Aubrey Huff lashes out against All-Star game, fans


Aubrey Huff is having a pretty great first half for the Giants. He entered play Friday batting .298/.384/.556 with 17 homers and 54 RBI over 295 at-bats. Some might even say he’s “All-Star worthy.” In turn, Mychael Urban of asked him if he would consider going to the game as an injury replacement. Apparently not.

“It’s a sham,” Huff told by phone Friday morning from
Washington, D.C. “To me, the All-Star Game is retarded.”

Go ahead and call Huff inarticulate or politically incorrect if you want. That’s fine. He deserves it. But believe it or not, that might not be the dumbest thing he said during this interview. He continued:

“It’s so backward, it’s a joke,” said Huff, a 33-year-old veteran of
11 big-league seasons who has never been an All-Star. “I mean, if you
want to make the game mean something and be so important with the World
Series thing, why are you letting the fans pick the starters?

the game’s that big of a deal, it should be the managers and players
picking the team, because they really know who the best players are. Let
the fans pick that last guy in the internet thing. That’s enough. The
way they have it now, though, with the fans picking the starters, it’s
either the most popular players or the guys on the big-market teams —
the cities with the most fans, like the Yankees and Boston and Philly —
just dominating the voting.”

I’m not going to go over every starter one by one and evaluate whether they deserve to be there, because I honestly don’t care. But I think we can all agree that this is probably the wrong year to make the argument that managers should have expanded authority on the complexion of the rosters.

Alex Rodriguez is taking his analyst role quite seriously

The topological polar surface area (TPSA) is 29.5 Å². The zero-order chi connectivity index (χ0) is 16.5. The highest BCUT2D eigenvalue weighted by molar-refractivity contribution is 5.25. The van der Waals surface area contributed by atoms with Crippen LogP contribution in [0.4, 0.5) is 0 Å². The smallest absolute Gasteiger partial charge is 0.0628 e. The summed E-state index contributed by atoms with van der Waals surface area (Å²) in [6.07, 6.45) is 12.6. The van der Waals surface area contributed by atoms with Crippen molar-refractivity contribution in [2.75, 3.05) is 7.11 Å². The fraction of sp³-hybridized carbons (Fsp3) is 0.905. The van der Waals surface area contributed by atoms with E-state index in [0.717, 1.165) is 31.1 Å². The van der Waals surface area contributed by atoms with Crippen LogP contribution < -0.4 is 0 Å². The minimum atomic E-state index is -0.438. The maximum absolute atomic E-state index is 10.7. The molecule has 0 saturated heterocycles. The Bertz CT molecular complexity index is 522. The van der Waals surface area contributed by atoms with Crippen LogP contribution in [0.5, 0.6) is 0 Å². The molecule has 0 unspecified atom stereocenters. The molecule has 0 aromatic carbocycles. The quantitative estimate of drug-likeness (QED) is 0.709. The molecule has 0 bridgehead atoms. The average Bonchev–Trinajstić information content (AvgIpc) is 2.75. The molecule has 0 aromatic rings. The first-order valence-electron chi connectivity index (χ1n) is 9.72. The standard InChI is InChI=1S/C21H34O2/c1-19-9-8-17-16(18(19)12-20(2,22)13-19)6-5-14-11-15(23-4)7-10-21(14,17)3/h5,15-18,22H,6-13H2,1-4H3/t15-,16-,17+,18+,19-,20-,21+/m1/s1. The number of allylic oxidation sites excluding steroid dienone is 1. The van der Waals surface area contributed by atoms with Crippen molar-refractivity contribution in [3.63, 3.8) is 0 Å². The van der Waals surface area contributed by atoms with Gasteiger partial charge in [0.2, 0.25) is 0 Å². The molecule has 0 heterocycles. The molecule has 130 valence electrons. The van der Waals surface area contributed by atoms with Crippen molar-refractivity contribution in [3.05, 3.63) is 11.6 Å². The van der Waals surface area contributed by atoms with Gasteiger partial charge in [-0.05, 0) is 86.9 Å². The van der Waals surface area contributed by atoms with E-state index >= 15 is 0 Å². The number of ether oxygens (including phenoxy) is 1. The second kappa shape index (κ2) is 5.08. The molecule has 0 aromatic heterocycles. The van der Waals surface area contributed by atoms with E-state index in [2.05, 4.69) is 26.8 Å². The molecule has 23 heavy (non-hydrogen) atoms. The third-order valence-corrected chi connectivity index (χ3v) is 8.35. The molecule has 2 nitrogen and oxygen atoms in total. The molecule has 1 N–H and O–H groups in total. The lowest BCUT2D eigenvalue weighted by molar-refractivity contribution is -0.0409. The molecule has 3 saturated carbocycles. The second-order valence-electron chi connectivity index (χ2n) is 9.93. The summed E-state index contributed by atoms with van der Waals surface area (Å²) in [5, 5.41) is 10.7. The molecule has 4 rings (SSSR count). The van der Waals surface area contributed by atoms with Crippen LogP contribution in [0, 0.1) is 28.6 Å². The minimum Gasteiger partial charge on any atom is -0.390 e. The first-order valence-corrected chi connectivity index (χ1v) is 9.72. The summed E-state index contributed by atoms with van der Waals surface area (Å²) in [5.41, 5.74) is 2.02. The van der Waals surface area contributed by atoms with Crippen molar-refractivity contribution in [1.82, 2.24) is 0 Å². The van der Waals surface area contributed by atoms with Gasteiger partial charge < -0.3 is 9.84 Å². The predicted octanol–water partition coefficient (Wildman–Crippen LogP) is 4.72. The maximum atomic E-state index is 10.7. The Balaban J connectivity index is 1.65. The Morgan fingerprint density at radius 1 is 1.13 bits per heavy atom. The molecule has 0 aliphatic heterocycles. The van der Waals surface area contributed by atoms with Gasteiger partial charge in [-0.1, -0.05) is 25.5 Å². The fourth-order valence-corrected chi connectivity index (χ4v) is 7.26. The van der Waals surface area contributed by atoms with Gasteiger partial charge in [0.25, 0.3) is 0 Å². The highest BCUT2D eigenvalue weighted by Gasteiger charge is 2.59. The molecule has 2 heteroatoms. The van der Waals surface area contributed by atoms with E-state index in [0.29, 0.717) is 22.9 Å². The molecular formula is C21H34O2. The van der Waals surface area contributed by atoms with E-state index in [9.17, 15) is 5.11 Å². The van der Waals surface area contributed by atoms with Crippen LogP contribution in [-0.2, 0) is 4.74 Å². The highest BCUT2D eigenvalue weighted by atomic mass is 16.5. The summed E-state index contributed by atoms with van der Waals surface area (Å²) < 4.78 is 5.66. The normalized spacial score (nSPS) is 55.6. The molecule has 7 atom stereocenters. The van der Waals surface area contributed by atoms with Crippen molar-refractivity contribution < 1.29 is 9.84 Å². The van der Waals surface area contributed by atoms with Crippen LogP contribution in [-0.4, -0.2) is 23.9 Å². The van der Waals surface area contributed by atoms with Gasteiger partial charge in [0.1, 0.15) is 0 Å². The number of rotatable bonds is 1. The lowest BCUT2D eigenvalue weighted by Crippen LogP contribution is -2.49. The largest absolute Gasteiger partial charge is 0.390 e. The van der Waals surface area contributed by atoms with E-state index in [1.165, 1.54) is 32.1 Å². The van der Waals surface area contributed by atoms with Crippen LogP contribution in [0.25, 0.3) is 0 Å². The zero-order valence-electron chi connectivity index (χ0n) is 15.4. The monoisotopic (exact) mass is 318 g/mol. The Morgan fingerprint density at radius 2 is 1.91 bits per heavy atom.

NEW YORK, NY - AUGUST 12: Alex Rodriguez #13 of the New York Yankees answers question in a press conference after the game against the Tampa Bay Rays at Yankee Stadium on August 12, 2016 in New York City. (Photo by Drew Hallowell/Getty Images)
Drew Hallowell/Getty Images

If you’ve happened to catch any of the coverage of the 2016 postseason on Fox and FS1, you’ve heard former Yankees DH Alex Rodriguez as part of an analyst panel with host Kevin Burkhardt and former major leaguers Pete Rose and Frank Thomas. Rodriguez has drawn rave reviews not just for passing a rather low bar we set for former athletes-turned-commentators, but because he’s adding real insight drawn both from his playing days and from doing research.

Indeed, Rodriguez is taking his new job as an analyst quite seriously, Newsday’s Neil Best reports. Bardia Shah-Rais, the VP of production for Fox, said of Rodriguez, “This is not a hobby for him. It’s not a parachute in. He’s invested. If we have a noon meeting, he’s there at 11:30 a.m. He’s emailing story ideas in the morning. He wants research. He’s almost all-in to the point where it’s annoying.”

Rose also praised Rodriguez, saying, “You’ve never been around a guy who prepares more than Alex does. Alex does his homework. He knows the game. He understands players. He’s into the deal . . . Frank does a great job in preparation, too. I’m the only one that don’t prepare as much as these two guys. I don’t know if that’s because I can’t write or what it is. But these guys do their homework and they ask questions and they ask the right questions and then you put that in with our experience, all the things we’ve been through and how good we get along with each other, that’s why it shows up on the TV.”

Rodriguez, who hasn’t officially retired despite not having played since the Yankees released him in mid-August, wouldn’t commit to more TV work beyond this year’s postseason.

Game 2 will be played one way or another

CLEVELAND, OH - OCTOBER 26:  Grounds crew workers prepare the field prior to Game Two of the 2016 World Series between the Chicago Cubs and the Cleveland Indians at Progressive Field on October 26, 2016 in Cleveland, Ohio.  (Photo by Jamie Squire/Getty Images)
Getty Images

The weather in Cleveland is not that great at the moment. It’s cold, windy, there’s drizzle and the chance for heavier rain increases as the night wears on. At the moment Game 2 of the World Series is still scheduled to kick off at 7:08PM Eastern Time, however. So bundle up.

And maybe hunker down. Because this game is going to go nine innings no matter what. Maybe not tonight, but eventually.

That’s because, you may recall, ever since that rainy, snowy mix forced the suspension in the sixth inning of Game 5 of the 2008 World Series between the Phillies and the Rays, Major League Baseball has held that all playoff games will be played in their entirety. There will be no six-inning, rain-shortened affairs.

The last word from MLB was that they would reassess the weather just before starting pitchers began to warm up this evening. If things still look about the same then, the game will proceed as scheduled. If the weather takes a turn for the worse, they’ll suspend the game and pick it up where it leaves off tomorrow.